A bold woman known as the “duchess of Magnus” was wagered—and won—in a card game. But the woman who arrived was her shy, quiet cousin Eleanor.
Eleanor de Lacy must have been mad to agree to exchange identities with her stronger-willed cousin. She would never convince Remington Knight of the folly of this union—especially since the man seemed so determined for it to take place. Worse still, she finds Remington dazzlingly attractive—and she’s charmed by his attempts to seduce her, even though he believes she is already his. But if he ever learns of Eleanor’s deception, this daring rogue will wreak havoc . . . upon her reputation and her heart.
Remington had expected a haughty, unbending aristocrat who would ensure his entrance into good society. But this “duchess” is a most pleasant surprise—modest, warm-hearted, endearingly awkward, and a delight to the eye. In short, she is exactly the sort of bride Remington could fall passionately, completely in love with . . .
. . . if he weren’t so intent on his revenge.
Review: When I picked up this book, I didn’t realize that it was the second book in a two story series. While I can’t say that I was lost during the story, it definitely made a little more sense after I read book one.
While book one followed Madeline, the duchess, on her adventure, book two gives us Eleanor, her cousin’s story. The two ladies have been out of society for a couple years and look similar enough that they are able to switch places. In book one, Madeline goes to a house party as a companion in hopes of stopping her father for participating in a large card game. At the same time, she’s supposed to be on her way to London to meet her new finacee’ (one she acquired when her father gambled her away). She talks her cousin into going to London as the duchess until she takes care of her own business.
Eleanor is the highlight of this book for me. I like that she starts off a bit of a wallflower. She’s used to hiding behind her cousin in the part of a companion. She’s intelligent, but not the most confident or assertive person. However, as the story progresses she grows and gains that confidence and comes of of her shell. I just loved that growth. And I particularly like how she dealt with Remington, the fiancee’.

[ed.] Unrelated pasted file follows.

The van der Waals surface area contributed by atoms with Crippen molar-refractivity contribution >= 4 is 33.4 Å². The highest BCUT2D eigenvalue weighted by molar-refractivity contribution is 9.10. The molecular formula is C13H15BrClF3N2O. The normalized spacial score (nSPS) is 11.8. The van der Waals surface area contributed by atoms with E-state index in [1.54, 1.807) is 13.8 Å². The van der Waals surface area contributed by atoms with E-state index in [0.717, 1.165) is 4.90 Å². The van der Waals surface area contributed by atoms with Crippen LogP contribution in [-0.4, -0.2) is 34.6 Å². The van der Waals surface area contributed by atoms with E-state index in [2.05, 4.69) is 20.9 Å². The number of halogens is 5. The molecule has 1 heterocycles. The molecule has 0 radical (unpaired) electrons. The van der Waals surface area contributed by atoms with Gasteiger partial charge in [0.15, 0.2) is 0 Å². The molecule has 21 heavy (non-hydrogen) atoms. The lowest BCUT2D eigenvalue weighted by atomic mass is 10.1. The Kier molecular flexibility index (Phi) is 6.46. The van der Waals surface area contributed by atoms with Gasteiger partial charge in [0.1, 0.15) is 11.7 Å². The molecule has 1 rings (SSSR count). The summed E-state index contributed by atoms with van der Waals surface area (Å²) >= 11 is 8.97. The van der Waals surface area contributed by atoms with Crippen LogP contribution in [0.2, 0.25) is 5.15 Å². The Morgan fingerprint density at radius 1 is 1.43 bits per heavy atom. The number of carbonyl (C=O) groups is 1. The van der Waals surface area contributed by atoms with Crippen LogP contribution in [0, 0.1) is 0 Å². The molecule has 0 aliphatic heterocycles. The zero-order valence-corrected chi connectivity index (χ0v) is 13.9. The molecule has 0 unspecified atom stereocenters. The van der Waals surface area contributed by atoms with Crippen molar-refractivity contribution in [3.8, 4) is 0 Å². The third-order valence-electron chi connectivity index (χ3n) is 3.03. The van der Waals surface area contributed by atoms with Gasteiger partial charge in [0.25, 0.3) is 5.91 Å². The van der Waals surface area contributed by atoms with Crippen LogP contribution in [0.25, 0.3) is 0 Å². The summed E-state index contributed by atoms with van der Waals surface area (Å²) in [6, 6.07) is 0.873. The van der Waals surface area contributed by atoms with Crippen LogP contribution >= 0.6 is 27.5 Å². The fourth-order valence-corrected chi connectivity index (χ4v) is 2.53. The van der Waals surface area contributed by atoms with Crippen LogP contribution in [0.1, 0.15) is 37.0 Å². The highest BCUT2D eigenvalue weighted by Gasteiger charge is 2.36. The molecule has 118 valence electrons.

Then there is Remington. He’s not quite as likable. He does however, bring out the best in Eleanor, which was great to see. Remington is set on revenge and sees the duchess as the way to achieve his goals. What he wasn’t expecting was to really like or be attracted to his soon-to-be wife. I did enjoy watching the two of them circle each other and fall in love. The unmasking was a particularly favorite scene of mine.
The plot as a whole was a little hard to swallow. I mean, would a duchess *really* be able to switch places with someone? I kept waiting for the whole thing to fall apart. It did of course, but as the books are taking place simultaneously and in different parts of England, of course the fallout of one didn’t impact the other. Neither subplots were all that gripping to me either. I’ve already discussed book one in my review of Scandalous Again. But the revenge plot here didn’t really grab me like I’d hoped. Remington internally broods about it for most of the book and only after the “reveal” does it really take off and ultimately resolve itself. It was a little too anti-climatic and almost felt thrown together. However, I did still enjoy the book.
All in all, more than 10 years after originally publishing, this book is still a solid read.